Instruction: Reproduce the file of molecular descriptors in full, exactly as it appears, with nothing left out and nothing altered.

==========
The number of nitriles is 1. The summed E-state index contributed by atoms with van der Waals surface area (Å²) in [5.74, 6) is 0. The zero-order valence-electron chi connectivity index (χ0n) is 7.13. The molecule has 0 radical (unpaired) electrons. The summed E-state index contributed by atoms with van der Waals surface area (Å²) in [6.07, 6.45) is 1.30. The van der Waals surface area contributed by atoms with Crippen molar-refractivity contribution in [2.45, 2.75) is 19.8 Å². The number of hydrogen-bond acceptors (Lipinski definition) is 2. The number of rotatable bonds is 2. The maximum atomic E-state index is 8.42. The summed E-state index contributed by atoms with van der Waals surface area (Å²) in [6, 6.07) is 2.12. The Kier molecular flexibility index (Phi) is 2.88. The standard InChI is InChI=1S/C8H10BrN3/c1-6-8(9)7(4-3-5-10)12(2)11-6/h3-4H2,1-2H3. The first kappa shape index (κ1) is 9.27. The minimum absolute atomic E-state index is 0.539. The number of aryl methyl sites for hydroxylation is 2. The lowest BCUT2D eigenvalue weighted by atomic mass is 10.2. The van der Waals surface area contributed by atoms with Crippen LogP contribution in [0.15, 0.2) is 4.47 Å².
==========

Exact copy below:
The number of nitriles is 1. The summed E-state index contributed by atoms with van der Waals surface area (Å²) in [5.74, 6) is 0. The zero-order valence-electron chi connectivity index (χ0n) is 7.13. The molecule has 0 radical (unpaired) electrons. The summed E-state index contributed by atoms with van der Waals surface area (Å²) in [6.07, 6.45) is 1.30. The van der Waals surface area contributed by atoms with Crippen molar-refractivity contribution in [2.45, 2.75) is 19.8 Å². The number of hydrogen-bond acceptors (Lipinski definition) is 2. The number of rotatable bonds is 2. The maximum atomic E-state index is 8.42. The summed E-state index contributed by atoms with van der Waals surface area (Å²) in [6, 6.07) is 2.12. The Kier molecular flexibility index (Phi) is 2.88. The standard InChI is InChI=1S/C8H10BrN3/c1-6-8(9)7(4-3-5-10)12(2)11-6/h3-4H2,1-2H3. The first kappa shape index (κ1) is 9.27. The minimum absolute atomic E-state index is 0.539. The number of aryl methyl sites for hydroxylation is 2. The lowest BCUT2D eigenvalue weighted by atomic mass is 10.2. The van der Waals surface area contributed by atoms with Crippen LogP contribution in [0.15, 0.2) is 4.47 Å².